Net Neutrality Links
I’ve added these links to the Net Neutrality Page today.
FYI, hereÃ¢â¬â¢s the article that but a bee in the bonnet of the special interests whoÃ¢â¬â¢re trying to shackle the Internet with their so-called net-neutrality regulations:
William L. Smith, chief technology officer for Atlanta-based BellSouth Corp., told reporters and analysts that an Internet service provider such as his firm should be able, for example, to charge Yahoo Inc. for the opportunity to have its search site load faster than that of Google Inc.
Or, Smith said, his company should be allowed to charge a rival voice-over-Internet firm so that its service can operate with the same quality as BellSouthÃ¢â¬â¢s offering.
IÃ¢â¬â¢ve noticed lately that some net neutrality advocates have taken to calling neutrality legislation the Ã¢â¬ÅFirst Amendment of the InternetÃ¢â¬Â. Allow me to point out that the first five words of the First Amendment are Ã¢â¬ÅCongress shall make no law Ã¢â¬Â¦Ã¢â¬Â
When it comes to our communications systems, our first priority should be to keep Congress out of it. The First Amendment says, when it comes to speech, the government simply does not make the call. It is not a question of debating right and wrong in the hallowed halls; the Constitution says simply, the government has no say.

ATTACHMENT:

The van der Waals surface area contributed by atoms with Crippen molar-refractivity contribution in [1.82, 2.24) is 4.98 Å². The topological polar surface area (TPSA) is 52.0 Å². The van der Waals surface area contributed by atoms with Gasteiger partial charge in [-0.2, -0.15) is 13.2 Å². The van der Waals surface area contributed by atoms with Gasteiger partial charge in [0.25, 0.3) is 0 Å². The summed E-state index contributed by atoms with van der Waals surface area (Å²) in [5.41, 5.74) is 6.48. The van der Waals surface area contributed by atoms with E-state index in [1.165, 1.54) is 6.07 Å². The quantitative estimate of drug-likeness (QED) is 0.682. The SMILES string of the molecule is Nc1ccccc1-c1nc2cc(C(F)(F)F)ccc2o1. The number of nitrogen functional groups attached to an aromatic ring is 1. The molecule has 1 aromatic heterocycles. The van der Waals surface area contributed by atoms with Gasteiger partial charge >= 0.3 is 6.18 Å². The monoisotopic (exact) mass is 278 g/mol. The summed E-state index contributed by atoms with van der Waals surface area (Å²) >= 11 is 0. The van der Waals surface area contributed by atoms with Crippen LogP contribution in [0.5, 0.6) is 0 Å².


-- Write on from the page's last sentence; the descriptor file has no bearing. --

We’ve been enjoying a resource that many have just assumed would continue. Consider some of the other changes that are occuring. Newspapers are going out of business all over America. Many, if not most, big city papers have been bought out by huge multi-media companies. Those media companies have shown an inclination to limit our access to the news to the point that a paid public service statement from the United Church of Christ is rejected by network TV and a book that lists the top 25 censored news stories is published annually in America.
Newspapers and other written media have been an important part of our democracy since Thomas Paine published “Common Sense” and helped light the fire of revolution and independence from a monarchy bent on exploiting, not nurturing it’s colonies. Today we face a different kind of threat. Very few men control virturally all of our news in the mainstream media and they’ve demonstrated a willness to limit even big stories like Downing St. Memos are still not widely known by Americans.
Al Gore characterized our democracy as “hollowed out” by a dearth of editorial variety in the “marketplace of ideas”. He called for the preservation of freedom on the Internet
–ME “Liz” Strauss
NET NEUTRALITY PAGE